Every movement your body makes involves muscle contraction and the list of exercises available is endless. If your goal is to improve performance, understanding the types of muscular contractions, and which exercises utilize those contractions, will improve your muscular strength and performance.
Isotonic contraction is the force generated by a muscle while contracting, when the muscle lengthens and shortens during movement, with the force remaining constant. Therefore, when picking up a glass to take a drink your muscles would use the same force throughout the movement up and down, which is nearly impossible. During normal muscle contraction the force varies throughout the movement. A more accurate term is dynamic contraction, meaning the muscle tension varies as it moves the glass. Common exercises demonstrating this type of contraction are dumbbell curls, squats, lunges and walking. These forms of exercises help to isolate certain muscle groups, as in the case of dumbbell curls during which the primary muscle worked is the bicep.
If you push against something that is immovable you are experiencing isometric contractions. This may also be called static tension. Isometric exercise involves muscle contraction without the muscle or joints moving. Examples of isometric exercise would be pushing against a wall or doing a push-up and stopping in the 'up' position. Isometric exercises do not significantly build strength but they can maintain strength, which is why they are sometimes used in a rehabilitative setting. For example, if someone suffers from arthritis and it is painful to perform range of motion exercises, isometric exercises may help maintain strength in the joint muscles without causing more pain.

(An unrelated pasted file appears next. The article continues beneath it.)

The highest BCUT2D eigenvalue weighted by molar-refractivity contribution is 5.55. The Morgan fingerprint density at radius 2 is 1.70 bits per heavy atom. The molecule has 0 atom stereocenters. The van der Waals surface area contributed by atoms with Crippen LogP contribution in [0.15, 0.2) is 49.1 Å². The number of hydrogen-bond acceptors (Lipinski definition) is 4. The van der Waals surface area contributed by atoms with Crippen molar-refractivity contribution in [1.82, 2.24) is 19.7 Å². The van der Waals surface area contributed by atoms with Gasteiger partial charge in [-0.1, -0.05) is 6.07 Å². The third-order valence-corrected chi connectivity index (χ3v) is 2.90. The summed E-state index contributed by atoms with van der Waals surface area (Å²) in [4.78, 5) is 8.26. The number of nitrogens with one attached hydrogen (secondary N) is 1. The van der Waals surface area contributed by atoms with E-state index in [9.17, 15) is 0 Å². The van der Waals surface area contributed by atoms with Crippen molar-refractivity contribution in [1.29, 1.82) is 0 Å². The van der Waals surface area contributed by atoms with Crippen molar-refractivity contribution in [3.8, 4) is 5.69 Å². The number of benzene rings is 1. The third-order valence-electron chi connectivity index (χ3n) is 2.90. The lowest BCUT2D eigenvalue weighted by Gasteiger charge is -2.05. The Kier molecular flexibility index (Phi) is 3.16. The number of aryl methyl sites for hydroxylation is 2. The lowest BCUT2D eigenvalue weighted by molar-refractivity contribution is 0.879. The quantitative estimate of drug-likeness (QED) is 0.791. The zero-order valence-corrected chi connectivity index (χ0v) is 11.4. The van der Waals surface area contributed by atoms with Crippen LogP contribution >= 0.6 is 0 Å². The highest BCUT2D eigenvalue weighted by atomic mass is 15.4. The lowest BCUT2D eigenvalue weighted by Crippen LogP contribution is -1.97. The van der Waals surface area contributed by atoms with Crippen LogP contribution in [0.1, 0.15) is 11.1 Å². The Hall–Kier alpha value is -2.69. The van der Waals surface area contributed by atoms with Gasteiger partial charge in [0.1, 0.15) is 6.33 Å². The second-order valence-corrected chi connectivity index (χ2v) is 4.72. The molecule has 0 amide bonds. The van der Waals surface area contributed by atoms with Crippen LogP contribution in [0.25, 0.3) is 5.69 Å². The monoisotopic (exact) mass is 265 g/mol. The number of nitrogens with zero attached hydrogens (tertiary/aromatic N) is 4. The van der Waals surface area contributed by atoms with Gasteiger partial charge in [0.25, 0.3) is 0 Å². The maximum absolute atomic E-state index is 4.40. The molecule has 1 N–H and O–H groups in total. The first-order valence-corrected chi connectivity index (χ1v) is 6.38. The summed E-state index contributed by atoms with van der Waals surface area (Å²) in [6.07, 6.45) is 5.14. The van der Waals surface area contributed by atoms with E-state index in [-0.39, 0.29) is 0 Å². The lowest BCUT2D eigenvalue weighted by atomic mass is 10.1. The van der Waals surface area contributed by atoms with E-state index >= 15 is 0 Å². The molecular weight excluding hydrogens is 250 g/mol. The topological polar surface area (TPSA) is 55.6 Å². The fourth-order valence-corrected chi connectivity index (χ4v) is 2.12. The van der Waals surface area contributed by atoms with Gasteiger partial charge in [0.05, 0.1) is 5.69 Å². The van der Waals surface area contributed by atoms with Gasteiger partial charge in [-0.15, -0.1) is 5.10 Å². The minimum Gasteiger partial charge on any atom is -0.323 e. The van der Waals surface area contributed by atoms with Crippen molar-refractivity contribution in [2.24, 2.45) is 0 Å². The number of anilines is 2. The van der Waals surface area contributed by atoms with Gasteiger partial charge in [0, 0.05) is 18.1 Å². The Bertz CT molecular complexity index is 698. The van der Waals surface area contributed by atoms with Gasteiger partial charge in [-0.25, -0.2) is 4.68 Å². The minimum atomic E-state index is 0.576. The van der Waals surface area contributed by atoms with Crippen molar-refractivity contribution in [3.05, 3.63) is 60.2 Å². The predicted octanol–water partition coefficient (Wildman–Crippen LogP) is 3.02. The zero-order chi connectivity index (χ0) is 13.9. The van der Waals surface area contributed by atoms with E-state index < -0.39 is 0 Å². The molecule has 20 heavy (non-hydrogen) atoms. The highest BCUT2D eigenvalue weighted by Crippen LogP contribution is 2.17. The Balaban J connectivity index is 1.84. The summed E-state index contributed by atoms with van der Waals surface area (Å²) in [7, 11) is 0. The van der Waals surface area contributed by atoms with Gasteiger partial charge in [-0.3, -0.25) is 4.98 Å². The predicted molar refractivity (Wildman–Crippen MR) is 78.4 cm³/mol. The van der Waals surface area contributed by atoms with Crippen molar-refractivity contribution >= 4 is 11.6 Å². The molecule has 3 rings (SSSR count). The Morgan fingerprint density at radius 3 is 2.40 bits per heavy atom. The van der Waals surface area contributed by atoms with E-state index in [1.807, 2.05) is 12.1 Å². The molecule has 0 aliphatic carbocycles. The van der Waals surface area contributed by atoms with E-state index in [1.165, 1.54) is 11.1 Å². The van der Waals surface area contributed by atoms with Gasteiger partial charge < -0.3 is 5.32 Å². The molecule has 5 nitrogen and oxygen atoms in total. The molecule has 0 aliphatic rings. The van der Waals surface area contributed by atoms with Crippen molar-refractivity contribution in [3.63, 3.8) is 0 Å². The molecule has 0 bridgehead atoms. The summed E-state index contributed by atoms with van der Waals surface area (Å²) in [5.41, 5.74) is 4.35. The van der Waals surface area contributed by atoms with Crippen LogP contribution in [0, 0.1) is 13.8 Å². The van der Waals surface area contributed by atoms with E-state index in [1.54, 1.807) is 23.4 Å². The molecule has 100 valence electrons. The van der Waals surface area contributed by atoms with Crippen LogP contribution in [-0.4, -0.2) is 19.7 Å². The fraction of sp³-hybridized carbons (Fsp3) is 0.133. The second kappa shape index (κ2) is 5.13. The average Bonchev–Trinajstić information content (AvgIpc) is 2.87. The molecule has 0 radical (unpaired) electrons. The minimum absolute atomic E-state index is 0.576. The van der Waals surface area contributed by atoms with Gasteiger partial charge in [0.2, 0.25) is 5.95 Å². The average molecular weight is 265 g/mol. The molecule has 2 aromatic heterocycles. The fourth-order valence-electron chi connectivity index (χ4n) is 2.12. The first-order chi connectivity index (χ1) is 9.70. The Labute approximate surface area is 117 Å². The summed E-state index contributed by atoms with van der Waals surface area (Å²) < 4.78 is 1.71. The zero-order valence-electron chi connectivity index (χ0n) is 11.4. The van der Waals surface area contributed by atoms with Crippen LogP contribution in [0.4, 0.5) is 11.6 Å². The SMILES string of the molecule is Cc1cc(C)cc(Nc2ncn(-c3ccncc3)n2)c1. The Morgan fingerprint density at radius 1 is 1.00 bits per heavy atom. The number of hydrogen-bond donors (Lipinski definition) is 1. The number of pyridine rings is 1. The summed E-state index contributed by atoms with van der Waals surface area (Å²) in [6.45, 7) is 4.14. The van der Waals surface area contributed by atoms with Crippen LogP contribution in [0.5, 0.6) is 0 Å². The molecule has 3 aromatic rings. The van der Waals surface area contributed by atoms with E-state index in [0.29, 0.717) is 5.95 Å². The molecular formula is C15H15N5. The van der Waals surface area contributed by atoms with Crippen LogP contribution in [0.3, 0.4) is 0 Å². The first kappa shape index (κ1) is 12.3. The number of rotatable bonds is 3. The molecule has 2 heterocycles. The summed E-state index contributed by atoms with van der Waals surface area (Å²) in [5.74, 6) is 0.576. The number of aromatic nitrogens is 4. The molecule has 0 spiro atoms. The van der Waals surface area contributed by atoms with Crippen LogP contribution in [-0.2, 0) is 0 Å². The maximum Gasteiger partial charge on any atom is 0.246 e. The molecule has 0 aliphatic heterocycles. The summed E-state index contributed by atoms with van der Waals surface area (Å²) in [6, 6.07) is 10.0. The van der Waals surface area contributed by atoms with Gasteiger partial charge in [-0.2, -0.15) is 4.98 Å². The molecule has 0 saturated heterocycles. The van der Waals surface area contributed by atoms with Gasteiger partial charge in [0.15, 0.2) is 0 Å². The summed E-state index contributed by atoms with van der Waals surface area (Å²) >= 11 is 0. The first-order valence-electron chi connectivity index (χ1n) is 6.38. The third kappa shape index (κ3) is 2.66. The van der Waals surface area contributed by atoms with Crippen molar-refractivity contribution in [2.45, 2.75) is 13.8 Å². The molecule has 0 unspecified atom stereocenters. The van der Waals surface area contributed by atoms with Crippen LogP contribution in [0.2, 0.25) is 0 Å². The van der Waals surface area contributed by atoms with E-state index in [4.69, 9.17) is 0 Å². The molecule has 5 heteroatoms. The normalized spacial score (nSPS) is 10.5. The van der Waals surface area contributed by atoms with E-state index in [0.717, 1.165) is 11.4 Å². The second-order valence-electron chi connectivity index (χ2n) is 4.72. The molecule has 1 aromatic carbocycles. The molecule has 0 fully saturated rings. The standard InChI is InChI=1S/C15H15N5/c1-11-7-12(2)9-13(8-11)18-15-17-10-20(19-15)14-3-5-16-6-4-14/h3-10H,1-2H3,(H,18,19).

Isokinetic exercises are also used in therapeutic settings. Using a dynamometer to control the contraction, isokinetic exercise helps build strength in stroke victims or people who have limited used of their muscles. An isokinetic contraction is a dynamic contraction but the speed of the entire movement is controlled by the machine. This control prevents injury and also measures areas of strength and weakness in muscles. Any exercise involving the contraction of muscles can be isokinetic if the dynamometer is being used.
If you have a heart condition, you may want to talk with your doctor before performing isometric exercises. A 1984 study in the “Scandinavian Journal of Work, Environment & Health” found that heart rate and blood pressure increased significantly with isometric exercise. Because of this, isometric exercises are not recommended for people with heart problems or high blood pressure.
- Sports Fitness Advisor: Isometric Exercises & Static Strength Training
- “Scandinavian Journal of Work, Environment & Health”; Cardiovascular responses to static exercise; E Hietanen; Dec 1984
- ExRx.net: Dumbbell Curl
- ExRx.net: Kinesiology Glossary
- “Exercise Physiology”; Sharon A. Plowman; 1997
- ExRx.net: Advanced Weight Training Techniques